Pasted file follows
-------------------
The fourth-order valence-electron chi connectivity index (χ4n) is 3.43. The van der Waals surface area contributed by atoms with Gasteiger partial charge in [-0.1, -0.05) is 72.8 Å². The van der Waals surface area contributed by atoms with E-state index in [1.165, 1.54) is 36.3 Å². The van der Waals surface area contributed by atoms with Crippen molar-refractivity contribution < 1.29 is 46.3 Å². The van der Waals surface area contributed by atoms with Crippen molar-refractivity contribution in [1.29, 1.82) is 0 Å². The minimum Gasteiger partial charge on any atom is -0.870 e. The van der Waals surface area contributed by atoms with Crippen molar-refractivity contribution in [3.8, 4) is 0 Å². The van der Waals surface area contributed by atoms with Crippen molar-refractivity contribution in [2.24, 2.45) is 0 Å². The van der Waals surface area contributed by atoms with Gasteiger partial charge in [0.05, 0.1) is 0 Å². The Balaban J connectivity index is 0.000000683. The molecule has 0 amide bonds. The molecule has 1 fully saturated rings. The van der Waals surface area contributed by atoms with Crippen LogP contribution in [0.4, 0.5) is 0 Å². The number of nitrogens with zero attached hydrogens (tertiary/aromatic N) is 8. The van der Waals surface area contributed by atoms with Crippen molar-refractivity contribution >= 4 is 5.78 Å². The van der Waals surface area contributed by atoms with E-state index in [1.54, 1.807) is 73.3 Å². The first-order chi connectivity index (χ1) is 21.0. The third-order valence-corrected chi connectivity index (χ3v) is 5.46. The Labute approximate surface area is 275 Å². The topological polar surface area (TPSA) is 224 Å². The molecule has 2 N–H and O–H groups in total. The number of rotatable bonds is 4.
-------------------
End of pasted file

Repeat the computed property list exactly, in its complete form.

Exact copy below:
The fourth-order valence-electron chi connectivity index (χ4n) is 3.43. The van der Waals surface area contributed by atoms with Gasteiger partial charge in [-0.1, -0.05) is 72.8 Å². The van der Waals surface area contributed by atoms with E-state index in [1.165, 1.54) is 36.3 Å². The van der Waals surface area contributed by atoms with Crippen molar-refractivity contribution < 1.29 is 46.3 Å². The van der Waals surface area contributed by atoms with Crippen molar-refractivity contribution in [1.29, 1.82) is 0 Å². The minimum Gasteiger partial charge on any atom is -0.870 e. The van der Waals surface area contributed by atoms with Crippen molar-refractivity contribution in [3.8, 4) is 0 Å². The van der Waals surface area contributed by atoms with Crippen molar-refractivity contribution in [2.24, 2.45) is 0 Å². The van der Waals surface area contributed by atoms with Gasteiger partial charge in [0.05, 0.1) is 0 Å². The Balaban J connectivity index is 0.000000683. The molecule has 0 amide bonds. The molecule has 1 fully saturated rings. The van der Waals surface area contributed by atoms with Crippen LogP contribution in [0.4, 0.5) is 0 Å². The number of nitrogens with zero attached hydrogens (tertiary/aromatic N) is 8. The van der Waals surface area contributed by atoms with Crippen molar-refractivity contribution >= 4 is 5.78 Å². The van der Waals surface area contributed by atoms with E-state index in [1.54, 1.807) is 73.3 Å². The first-order chi connectivity index (χ1) is 21.0. The third-order valence-corrected chi connectivity index (χ3v) is 5.46. The Labute approximate surface area is 275 Å². The topological polar surface area (TPSA) is 224 Å². The molecule has 2 N–H and O–H groups in total. The number of rotatable bonds is 4.